Konstan and Ramelli 5: Aiônios and aïdios in the New Testament (Guest post, part 5)

In the New Testament, when the reference is to God, aiônios may be presumed to signify “eternal” in the sense of “perpetual.” Nevertheless, the precise sense of aiônios in the New Testament, as in the Hebrew Bible, cannot be resolved with the help of explicit definitions or statements equating it with terms such as “ungenerated” and “imperishable,” of the sort found in the philosophers and in Philo of Alexandria. Hence, the positions adopted by religious scholars in this controversy have embraced both extremes. On the one hand, William Russell Straw affirms of aiôn that, in the Septuagint, “it is never found with the meaning of ‘life,’ ‘lifetime’ . . . The majority of instances can bear only the meaning ‘eternal.’” As for aiônios, “It may be rendered ‘eternal’ or ‘everlasting’ in every occurrence.” Peder Margido Myhre, on the contrary, argues that the Platonic sense of the term as “metaphysical endlessness” is entirely absent in the New Testament. I quote: “Since, in all Greek literature, sacred and profane, aiônios is applied to finite things overwhelmingly more frequently than to things immortal, no fair critic can assert . . . that when it is qualifying the future punishment it has the stringent meaning of metaphysical endlessness . . . The idea of eternal torment introduced into these words of the Bible by a theological school that was entirely ignorant of the Greek language would make God to be a cruel tyrant.”

We turn now to the two uses of the more strictly philosophical term aïdios in the New Testament. The first (Rom 1:20) refers unproblematically to the power and divinity of God. In the second occurrence, however (Jude 6), aïdios is employed of eternal punishment—not that of human beings, however, but of evil angels, who are imprisoned in darkness “with eternal chains” (desmois aïdiois). But there is a qualification: “until the judgment of the great day.” The angels, then, will remain chained up until Judgment Day; we are not informed of what will become of them afterwards. Why aïdios of the chains, instead of aiônios, used in the next verse of the fire of which the punishments of the Sodomites is an example? Perhaps because they continue from the moment of the angels’ incarceration, at the beginning of the world, until the judgment that signals the entry into the new aiôn: thus, the term indicates the uninterrupted continuity throughout all time in this world—this could not apply to human beings, who do not live through the entire duration of the present universe; to them applies rather the sequence of aiônes or generations.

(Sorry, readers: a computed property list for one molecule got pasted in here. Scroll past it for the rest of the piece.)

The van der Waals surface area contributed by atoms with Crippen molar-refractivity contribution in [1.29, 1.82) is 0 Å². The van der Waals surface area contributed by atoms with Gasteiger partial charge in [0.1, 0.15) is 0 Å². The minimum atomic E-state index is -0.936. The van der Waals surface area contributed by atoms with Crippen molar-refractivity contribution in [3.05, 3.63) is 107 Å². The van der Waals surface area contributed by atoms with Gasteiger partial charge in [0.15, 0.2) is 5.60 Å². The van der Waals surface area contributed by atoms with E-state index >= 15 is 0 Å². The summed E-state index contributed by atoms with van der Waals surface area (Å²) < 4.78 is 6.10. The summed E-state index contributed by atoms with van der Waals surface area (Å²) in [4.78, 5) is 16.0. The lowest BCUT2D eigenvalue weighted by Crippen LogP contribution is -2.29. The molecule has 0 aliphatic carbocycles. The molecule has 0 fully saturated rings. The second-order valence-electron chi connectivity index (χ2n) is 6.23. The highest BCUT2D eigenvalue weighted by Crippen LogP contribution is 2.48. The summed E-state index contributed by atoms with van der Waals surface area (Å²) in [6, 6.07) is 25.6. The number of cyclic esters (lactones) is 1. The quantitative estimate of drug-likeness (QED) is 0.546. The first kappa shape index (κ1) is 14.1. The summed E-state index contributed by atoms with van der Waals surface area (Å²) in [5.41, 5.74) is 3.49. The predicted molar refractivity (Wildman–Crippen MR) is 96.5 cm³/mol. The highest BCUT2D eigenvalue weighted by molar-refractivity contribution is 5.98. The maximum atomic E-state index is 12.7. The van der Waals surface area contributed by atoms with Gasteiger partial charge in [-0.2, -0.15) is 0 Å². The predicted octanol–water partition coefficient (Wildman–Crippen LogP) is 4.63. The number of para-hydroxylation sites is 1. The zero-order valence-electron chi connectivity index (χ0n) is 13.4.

[tomorrow's post—the last in the series—will consider the use of aiônios and aïdios in Origen]


Anonymous said…
This is a wonderful series Robin. Thank you for featuring it.

Along with Helena Keizer's "Life Time Entirety" (online Google Book!) this work really should at least lay to rest the "always everlasting" kind of interpretation.

One small point: I think "Eternal God" appears only once in the OT (olam) and once in the NT(aionios). So my feeling is that we shouldn't start saying there's a shift of nuance, here, towards the "everlasting".
Just leave it as "God of the whole Age" in the OT passage, and as Eternal (Holy/Divine)God in the NT.
Anonymous said…
just checked the texts referred to above, and need to make a slight correction, in that there's 3 in the OT:

Gen 21:33 has El-olam
Isa 40:28 has Elohe-olam
Jer 10:10 has melekh-olam (referring to God)

Rom 16:26 has tou aioniou Theou

In our liturgies and prayers we so often use the phrase "eternal God" (and "Everlasting God").
So, isn't it surprising to find the actual phrase so few times in the Bible?

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